One very important problem in the prior art is that the supercharging arrangements require increasing the size of the associated generator and other auxiliary equipment. The cost of replacing the generator and other auxiliaries is so large that it effectively eliminates this possibility for existing plants. Even in new installations, supercharging may not be a practical option except at the very beginning of the project since the basic requirements of the generator, power distribution system, and associated hardware would have to change. As Kolp et al. state in their paper (page 520), “in contrast to supercharging, it is not necessary to increase the size of gas turbine plant equipment when adding evaporative cooling.” Thus the conventional wisdom is that evaporative cooling may be added to an existing power plant, but supercharging is not a retrofit option.
Another method for controlling turbine capacity involves a variable-speed compressor. Relevant patents include U.S. Pat. Nos. 3,853,432 and 2,693,080. These systems give a large range of control and were usually intended for use in aircraft applications. A major problem with these systems is the cost and complexity of the variable-speed compressor. Related problems are the reliability and maintenance related to the large gearing required for these systems. These systems have not seen significant use in power-generation applications.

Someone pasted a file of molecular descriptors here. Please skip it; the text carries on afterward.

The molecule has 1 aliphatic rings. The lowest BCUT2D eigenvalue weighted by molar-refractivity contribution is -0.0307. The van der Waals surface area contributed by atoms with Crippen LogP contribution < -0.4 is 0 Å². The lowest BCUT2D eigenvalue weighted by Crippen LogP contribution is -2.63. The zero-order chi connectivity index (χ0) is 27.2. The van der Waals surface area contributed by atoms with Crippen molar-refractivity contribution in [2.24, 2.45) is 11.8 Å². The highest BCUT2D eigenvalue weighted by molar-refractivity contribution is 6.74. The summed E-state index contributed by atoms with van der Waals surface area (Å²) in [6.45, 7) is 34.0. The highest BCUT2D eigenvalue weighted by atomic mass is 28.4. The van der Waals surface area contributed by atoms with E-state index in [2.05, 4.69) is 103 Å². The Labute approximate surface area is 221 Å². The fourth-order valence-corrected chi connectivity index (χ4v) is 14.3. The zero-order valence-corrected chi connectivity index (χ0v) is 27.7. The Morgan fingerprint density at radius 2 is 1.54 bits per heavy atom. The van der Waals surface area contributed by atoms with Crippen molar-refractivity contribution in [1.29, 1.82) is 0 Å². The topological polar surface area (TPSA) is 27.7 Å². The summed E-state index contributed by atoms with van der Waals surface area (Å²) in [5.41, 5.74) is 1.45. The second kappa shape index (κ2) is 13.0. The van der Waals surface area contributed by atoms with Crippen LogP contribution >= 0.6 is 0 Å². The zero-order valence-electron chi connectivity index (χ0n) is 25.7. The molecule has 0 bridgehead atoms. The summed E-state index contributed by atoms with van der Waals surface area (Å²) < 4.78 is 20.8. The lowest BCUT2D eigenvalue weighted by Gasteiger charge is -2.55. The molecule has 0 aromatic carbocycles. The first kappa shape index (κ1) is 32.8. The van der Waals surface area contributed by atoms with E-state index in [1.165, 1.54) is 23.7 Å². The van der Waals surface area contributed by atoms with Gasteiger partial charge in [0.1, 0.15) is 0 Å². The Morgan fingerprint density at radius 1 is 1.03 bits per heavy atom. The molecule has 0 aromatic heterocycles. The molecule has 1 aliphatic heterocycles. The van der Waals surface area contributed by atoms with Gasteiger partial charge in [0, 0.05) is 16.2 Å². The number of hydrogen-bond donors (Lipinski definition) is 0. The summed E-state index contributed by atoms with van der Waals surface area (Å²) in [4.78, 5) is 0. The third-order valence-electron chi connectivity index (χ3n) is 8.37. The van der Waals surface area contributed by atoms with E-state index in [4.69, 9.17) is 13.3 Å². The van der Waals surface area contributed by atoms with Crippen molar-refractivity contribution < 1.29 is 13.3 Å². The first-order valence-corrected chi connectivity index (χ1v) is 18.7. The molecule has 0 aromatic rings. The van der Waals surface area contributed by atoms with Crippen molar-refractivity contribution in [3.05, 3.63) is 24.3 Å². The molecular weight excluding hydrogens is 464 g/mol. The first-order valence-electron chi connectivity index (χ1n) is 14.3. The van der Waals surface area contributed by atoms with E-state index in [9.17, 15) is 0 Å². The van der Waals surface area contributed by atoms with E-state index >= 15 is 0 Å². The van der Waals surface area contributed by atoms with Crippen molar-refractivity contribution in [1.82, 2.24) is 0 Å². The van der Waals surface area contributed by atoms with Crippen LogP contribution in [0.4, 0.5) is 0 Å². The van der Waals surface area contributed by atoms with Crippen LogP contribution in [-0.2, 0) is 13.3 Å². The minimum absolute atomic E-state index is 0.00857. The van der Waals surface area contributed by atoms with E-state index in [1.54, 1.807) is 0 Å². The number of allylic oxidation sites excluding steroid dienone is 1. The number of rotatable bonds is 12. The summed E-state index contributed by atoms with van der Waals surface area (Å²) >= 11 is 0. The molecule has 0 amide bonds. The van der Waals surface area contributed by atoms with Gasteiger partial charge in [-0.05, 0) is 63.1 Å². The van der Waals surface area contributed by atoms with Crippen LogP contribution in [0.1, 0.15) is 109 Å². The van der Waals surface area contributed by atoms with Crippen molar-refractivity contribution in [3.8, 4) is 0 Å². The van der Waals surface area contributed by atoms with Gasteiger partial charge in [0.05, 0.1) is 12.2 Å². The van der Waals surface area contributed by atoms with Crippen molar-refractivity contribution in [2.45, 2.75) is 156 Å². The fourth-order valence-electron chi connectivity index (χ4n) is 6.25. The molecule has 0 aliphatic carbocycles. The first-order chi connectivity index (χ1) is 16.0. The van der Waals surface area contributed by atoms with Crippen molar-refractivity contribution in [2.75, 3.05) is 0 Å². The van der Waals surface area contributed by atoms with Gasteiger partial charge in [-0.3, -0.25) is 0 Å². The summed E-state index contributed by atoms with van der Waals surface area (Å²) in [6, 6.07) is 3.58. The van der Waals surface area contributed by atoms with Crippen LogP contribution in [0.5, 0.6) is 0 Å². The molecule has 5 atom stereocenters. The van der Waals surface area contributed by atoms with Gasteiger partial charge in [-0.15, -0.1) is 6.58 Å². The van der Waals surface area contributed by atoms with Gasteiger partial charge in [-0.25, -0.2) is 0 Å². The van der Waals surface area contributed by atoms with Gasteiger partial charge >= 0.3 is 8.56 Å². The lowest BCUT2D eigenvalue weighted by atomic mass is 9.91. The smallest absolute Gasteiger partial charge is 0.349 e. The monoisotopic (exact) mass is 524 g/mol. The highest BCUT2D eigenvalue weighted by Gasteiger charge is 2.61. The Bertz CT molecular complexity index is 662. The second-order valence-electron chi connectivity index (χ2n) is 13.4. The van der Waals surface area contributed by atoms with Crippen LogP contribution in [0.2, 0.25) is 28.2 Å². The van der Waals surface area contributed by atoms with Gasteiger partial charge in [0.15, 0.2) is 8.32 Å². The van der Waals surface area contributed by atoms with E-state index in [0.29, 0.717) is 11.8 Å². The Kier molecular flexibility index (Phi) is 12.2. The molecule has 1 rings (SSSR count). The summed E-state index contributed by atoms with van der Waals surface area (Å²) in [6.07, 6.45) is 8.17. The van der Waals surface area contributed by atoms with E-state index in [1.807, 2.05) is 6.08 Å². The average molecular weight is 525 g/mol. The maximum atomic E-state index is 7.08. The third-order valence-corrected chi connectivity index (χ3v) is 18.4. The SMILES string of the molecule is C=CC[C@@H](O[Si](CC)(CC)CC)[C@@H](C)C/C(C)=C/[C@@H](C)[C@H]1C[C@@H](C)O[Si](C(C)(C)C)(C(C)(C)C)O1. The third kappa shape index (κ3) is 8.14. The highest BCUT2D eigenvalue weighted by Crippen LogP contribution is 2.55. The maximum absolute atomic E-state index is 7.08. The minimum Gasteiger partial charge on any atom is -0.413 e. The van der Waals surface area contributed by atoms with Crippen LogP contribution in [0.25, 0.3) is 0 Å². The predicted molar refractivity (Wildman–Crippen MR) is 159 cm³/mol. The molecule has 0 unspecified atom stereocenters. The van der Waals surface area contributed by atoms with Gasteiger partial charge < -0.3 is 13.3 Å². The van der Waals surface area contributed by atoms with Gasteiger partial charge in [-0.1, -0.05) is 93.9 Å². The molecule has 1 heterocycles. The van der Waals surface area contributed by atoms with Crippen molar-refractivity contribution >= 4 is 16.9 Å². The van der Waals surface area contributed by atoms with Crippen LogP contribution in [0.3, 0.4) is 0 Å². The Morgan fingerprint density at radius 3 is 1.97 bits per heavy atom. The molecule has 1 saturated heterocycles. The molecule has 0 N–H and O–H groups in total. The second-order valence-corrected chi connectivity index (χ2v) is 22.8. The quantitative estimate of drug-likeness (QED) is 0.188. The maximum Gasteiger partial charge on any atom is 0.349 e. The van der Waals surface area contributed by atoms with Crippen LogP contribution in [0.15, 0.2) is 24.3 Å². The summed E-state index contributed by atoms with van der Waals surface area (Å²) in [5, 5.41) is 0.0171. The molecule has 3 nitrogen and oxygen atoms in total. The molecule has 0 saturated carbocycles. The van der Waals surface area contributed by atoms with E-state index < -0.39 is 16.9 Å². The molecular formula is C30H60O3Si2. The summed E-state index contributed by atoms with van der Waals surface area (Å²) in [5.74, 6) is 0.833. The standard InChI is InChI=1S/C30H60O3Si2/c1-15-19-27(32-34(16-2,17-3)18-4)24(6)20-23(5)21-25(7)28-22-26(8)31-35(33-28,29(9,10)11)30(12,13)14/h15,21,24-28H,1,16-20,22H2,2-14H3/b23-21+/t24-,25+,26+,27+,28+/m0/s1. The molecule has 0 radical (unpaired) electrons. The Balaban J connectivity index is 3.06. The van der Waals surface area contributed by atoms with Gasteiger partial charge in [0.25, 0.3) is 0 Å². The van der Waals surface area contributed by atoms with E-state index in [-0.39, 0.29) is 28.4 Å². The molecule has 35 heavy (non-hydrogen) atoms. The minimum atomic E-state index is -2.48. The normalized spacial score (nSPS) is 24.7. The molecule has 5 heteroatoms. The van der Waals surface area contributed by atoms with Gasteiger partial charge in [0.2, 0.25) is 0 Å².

In accordance with one preferred embodiment of the present invention, a system for improving gas turbine capacity at high ambient air temperatures comprises at least one auxiliary fan that pressurizes turbine inlet air and a controller for limiting maximum turbine capacity to that of the turbine without supercharging. The system preferably includes an air cooler for reducing turbine inlet air temperature. The system of the invention may be added to an existing gas turbine or designed for a new, supercharged, gas turbine system.